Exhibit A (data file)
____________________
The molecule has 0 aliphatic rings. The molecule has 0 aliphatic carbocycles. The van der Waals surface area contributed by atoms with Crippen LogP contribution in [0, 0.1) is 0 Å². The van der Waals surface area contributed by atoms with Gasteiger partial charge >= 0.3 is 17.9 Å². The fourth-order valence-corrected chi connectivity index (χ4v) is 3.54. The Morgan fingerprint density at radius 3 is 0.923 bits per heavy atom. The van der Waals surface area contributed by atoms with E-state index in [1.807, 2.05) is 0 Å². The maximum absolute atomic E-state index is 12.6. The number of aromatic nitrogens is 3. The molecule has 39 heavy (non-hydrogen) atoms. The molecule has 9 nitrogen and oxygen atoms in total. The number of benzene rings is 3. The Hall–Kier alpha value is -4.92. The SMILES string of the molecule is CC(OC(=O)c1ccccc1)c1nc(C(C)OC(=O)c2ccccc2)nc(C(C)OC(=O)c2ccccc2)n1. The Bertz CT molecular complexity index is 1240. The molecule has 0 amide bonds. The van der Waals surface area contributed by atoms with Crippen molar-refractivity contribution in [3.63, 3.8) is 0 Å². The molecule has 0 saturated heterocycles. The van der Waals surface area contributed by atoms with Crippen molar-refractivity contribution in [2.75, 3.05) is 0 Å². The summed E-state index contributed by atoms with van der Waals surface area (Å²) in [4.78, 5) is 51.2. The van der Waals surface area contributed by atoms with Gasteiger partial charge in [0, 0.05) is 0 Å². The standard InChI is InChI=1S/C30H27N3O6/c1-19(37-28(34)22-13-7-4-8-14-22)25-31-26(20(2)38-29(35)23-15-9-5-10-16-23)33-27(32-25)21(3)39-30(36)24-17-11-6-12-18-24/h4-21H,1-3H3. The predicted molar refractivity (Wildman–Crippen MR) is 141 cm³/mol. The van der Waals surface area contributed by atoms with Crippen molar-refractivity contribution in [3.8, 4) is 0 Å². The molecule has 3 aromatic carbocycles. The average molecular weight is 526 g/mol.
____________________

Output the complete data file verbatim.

The molecule has 0 aliphatic rings. The molecule has 0 aliphatic carbocycles. The van der Waals surface area contributed by atoms with Crippen LogP contribution in [0, 0.1) is 0 Å². The van der Waals surface area contributed by atoms with Gasteiger partial charge >= 0.3 is 17.9 Å². The fourth-order valence-corrected chi connectivity index (χ4v) is 3.54. The Morgan fingerprint density at radius 3 is 0.923 bits per heavy atom. The van der Waals surface area contributed by atoms with E-state index in [1.807, 2.05) is 0 Å². The maximum absolute atomic E-state index is 12.6. The number of aromatic nitrogens is 3. The molecule has 39 heavy (non-hydrogen) atoms. The molecule has 9 nitrogen and oxygen atoms in total. The number of benzene rings is 3. The Hall–Kier alpha value is -4.92. The SMILES string of the molecule is CC(OC(=O)c1ccccc1)c1nc(C(C)OC(=O)c2ccccc2)nc(C(C)OC(=O)c2ccccc2)n1. The Bertz CT molecular complexity index is 1240. The molecule has 0 amide bonds. The van der Waals surface area contributed by atoms with Crippen molar-refractivity contribution in [3.63, 3.8) is 0 Å². The molecule has 0 saturated heterocycles. The van der Waals surface area contributed by atoms with Crippen molar-refractivity contribution in [2.75, 3.05) is 0 Å². The summed E-state index contributed by atoms with van der Waals surface area (Å²) in [4.78, 5) is 51.2. The van der Waals surface area contributed by atoms with Gasteiger partial charge in [0, 0.05) is 0 Å². The standard InChI is InChI=1S/C30H27N3O6/c1-19(37-28(34)22-13-7-4-8-14-22)25-31-26(20(2)38-29(35)23-15-9-5-10-16-23)33-27(32-25)21(3)39-30(36)24-17-11-6-12-18-24/h4-21H,1-3H3. The predicted molar refractivity (Wildman–Crippen MR) is 141 cm³/mol. The van der Waals surface area contributed by atoms with Crippen molar-refractivity contribution in [3.8, 4) is 0 Å². The molecule has 3 aromatic carbocycles. The average molecular weight is 526 g/mol.